The aftermath of the 2015 General Election seems to have left a debris of discontent surrounding the British voting system. We have seen calls for reform and accusations that First Past the Post voting fails to fairly and accurately represent British voters. However, amidst this media mayhem, arguably, one of the most unjust aspects of the voting system in Britain has been overlooked. Prisoners in Britain are not merely underrepresented – their opinion is not represented at all. Prisoners still do not have the vote.
In 2005 the European Court of Human Rights established that, under the European Convention of Human Rights, which entitles a free election, Britain was obliged to change its laws on prisoners’ voting rights. For the last ten years, British Governments seem to have been playing a kind of political hot potato: avoiding the issue just long enough to throw it into the hands of the following party. No one wants to risk scolding their public face by passing this controversial law.
Whilst, on the surface, this appears to be just another instance of political game playing, denying people their right to vote is actually illegal. Just as convicted felons took the law into their own hands in committing a criminal act, the government are essentially doing the very same thing, in violating human rights legislation. As such, based on technicalities, the question of whether prisoners should be allowed the vote, is undeniably – yes.
The Greens were the only party to include prisoner’s voting rights in their 2015 manifesto
However, the problem of prisoners’ voting rights highlights deeper concerns about British society. Government after government has dodged and side-lined an issue that is fundamentally concerned with democracy and basic human rights. In fact, the Greens were the only party to include prisoners’ voting rights in their 2015 manifesto.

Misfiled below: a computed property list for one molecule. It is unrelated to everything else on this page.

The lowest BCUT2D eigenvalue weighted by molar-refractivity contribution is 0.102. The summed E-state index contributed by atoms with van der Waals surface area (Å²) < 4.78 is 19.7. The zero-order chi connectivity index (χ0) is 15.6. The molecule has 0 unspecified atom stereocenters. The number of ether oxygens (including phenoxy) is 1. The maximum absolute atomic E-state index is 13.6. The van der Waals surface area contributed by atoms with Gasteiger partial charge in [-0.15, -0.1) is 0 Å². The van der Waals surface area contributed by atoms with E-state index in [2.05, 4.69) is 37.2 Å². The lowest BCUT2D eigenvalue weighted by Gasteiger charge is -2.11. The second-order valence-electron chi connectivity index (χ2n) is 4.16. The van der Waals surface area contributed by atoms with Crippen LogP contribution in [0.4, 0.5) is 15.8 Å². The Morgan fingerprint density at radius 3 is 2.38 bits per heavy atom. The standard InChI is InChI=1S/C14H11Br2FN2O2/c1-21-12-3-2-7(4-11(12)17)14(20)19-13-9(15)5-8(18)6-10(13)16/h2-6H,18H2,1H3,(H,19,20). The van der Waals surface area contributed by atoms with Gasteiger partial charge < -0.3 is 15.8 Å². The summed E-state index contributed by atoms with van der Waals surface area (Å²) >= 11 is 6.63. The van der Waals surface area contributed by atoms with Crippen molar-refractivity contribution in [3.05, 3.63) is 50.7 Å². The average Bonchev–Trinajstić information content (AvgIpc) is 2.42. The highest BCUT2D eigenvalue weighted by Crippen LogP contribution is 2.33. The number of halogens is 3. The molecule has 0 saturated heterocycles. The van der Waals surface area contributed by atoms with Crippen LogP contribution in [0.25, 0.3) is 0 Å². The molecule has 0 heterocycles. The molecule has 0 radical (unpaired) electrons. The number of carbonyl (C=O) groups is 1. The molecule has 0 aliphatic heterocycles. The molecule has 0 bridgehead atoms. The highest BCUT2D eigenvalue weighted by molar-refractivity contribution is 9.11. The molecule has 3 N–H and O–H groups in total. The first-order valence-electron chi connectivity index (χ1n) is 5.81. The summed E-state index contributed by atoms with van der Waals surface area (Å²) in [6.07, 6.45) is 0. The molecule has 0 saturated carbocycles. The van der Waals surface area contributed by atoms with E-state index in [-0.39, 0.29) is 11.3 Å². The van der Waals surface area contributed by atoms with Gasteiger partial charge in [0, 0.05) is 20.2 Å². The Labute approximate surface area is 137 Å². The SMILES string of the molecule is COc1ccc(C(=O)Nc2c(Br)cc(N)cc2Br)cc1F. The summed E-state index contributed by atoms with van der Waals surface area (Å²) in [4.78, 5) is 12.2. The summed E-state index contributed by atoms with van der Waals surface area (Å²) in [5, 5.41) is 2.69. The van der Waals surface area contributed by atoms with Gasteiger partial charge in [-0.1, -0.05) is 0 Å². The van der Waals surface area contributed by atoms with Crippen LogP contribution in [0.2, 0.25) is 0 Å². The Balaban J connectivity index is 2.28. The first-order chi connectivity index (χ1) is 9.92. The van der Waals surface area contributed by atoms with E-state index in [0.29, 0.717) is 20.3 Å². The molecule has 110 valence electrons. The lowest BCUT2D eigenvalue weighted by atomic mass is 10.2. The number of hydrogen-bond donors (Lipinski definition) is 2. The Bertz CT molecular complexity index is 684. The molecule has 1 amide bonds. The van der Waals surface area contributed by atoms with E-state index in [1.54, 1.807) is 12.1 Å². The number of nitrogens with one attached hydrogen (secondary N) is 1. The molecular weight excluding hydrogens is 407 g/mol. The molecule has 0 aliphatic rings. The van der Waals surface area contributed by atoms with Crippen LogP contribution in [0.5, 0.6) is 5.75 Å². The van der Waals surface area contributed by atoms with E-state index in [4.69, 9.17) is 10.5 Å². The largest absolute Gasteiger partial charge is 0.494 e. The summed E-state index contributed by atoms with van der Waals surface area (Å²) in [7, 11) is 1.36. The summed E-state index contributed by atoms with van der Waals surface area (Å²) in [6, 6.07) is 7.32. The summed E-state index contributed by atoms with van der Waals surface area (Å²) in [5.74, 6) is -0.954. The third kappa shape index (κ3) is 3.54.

The argument that a serial killer, who will most likely spend a life in prison should not have the right to cast a vote, is perhaps more difficult to contest. But we have to look at the bigger picture. The majority of inmates are serving much shorter sentences for significantly less severe crimes. Therefore, following their sentence, these people must resume their place in a society that they had no hand in shaping.
“You don’t lose your place in civil society just because you’re in prison”
John Hirst, a convicted killer who protests for prisoner’s voting rights makes the point that, “you don’t lose your place in civil society just because you’re in prison”, the right to vote has nothing to do with “the actual punishment”.
In taking away the vote, we take away prisoners’ right to express their opinion, to have their views acknowledged; we are asking them not to care. Telling them not to bother with politics, current affairs and the world around them. To discourage thought and promote disengagement with society, can only be counterproductive. We should instead be trying to evoke inclusivity in those who probably feel most alienated and removed. Because, if prisoners are not even allowed to vote, then they have no incentive to care.
Surely punishment is futile if it doesn’t solve the root problem
A report published in 2013 by the Ministry of Justice showed that 60% of prisoners serving short term sentences would re-offend within the first year of release. Surely punishment is futile if it doesn’t solve the root problem. If we included these people in society; showing them that although they must face consequences for violating the law, they are still valued citizens, we might then take a step towards breaking this hopeless cycle of re-offending. Because currently, while we try to educate and reform offenders, we simultaneously extricate and degrade them by denying them the vote.
Giving prisoners’ the vote that they are legally entitled to really is a vital facet of reform and essential in the pursuit of true democracy in Britain.
Image: miss_millions via Flickr